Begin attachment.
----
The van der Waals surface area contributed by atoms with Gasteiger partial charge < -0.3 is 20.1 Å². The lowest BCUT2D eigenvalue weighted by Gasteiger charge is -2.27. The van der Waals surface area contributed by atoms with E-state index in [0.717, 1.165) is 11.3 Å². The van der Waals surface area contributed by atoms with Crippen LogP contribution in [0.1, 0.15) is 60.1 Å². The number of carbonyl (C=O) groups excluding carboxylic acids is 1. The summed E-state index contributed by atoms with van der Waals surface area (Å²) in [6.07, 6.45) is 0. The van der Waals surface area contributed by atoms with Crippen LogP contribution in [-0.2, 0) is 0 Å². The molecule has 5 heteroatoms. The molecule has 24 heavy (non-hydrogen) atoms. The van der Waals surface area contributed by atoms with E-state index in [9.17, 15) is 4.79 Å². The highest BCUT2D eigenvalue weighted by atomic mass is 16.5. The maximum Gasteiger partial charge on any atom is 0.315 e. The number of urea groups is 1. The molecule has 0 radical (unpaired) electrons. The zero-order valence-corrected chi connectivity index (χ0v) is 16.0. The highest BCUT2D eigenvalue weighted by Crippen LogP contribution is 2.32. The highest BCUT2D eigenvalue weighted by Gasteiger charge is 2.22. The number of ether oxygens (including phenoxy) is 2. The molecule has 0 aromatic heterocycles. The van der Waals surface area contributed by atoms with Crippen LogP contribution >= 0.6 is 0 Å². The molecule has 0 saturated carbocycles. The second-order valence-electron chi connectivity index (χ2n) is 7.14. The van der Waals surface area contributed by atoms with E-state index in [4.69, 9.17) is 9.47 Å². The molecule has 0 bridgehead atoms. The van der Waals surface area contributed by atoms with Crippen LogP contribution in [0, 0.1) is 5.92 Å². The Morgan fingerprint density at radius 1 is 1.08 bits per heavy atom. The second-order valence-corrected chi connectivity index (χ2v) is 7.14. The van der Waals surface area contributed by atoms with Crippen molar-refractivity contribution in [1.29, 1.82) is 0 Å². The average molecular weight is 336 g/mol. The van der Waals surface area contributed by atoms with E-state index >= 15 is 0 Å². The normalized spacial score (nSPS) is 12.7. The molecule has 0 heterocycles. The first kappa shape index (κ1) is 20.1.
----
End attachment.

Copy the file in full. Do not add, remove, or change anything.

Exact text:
The van der Waals surface area contributed by atoms with Gasteiger partial charge < -0.3 is 20.1 Å². The lowest BCUT2D eigenvalue weighted by Gasteiger charge is -2.27. The van der Waals surface area contributed by atoms with E-state index in [0.717, 1.165) is 11.3 Å². The van der Waals surface area contributed by atoms with Crippen LogP contribution in [0.1, 0.15) is 60.1 Å². The number of carbonyl (C=O) groups excluding carboxylic acids is 1. The summed E-state index contributed by atoms with van der Waals surface area (Å²) in [6.07, 6.45) is 0. The van der Waals surface area contributed by atoms with Crippen LogP contribution in [-0.2, 0) is 0 Å². The molecule has 5 heteroatoms. The molecule has 24 heavy (non-hydrogen) atoms. The van der Waals surface area contributed by atoms with E-state index in [9.17, 15) is 4.79 Å². The highest BCUT2D eigenvalue weighted by atomic mass is 16.5. The maximum Gasteiger partial charge on any atom is 0.315 e. The number of urea groups is 1. The molecule has 0 radical (unpaired) electrons. The zero-order valence-corrected chi connectivity index (χ0v) is 16.0. The highest BCUT2D eigenvalue weighted by Crippen LogP contribution is 2.32. The highest BCUT2D eigenvalue weighted by Gasteiger charge is 2.22. The number of ether oxygens (including phenoxy) is 2. The molecule has 0 aromatic heterocycles. The van der Waals surface area contributed by atoms with Crippen LogP contribution >= 0.6 is 0 Å². The molecule has 0 saturated carbocycles. The second-order valence-electron chi connectivity index (χ2n) is 7.14. The van der Waals surface area contributed by atoms with E-state index in [4.69, 9.17) is 9.47 Å². The molecule has 0 bridgehead atoms. The van der Waals surface area contributed by atoms with Crippen LogP contribution in [0, 0.1) is 5.92 Å². The Morgan fingerprint density at radius 1 is 1.08 bits per heavy atom. The second-order valence-corrected chi connectivity index (χ2v) is 7.14. The van der Waals surface area contributed by atoms with Crippen molar-refractivity contribution in [1.29, 1.82) is 0 Å². The average molecular weight is 336 g/mol. The van der Waals surface area contributed by atoms with E-state index >= 15 is 0 Å². The normalized spacial score (nSPS) is 12.7. The molecule has 0 heterocycles. The first kappa shape index (κ1) is 20.1.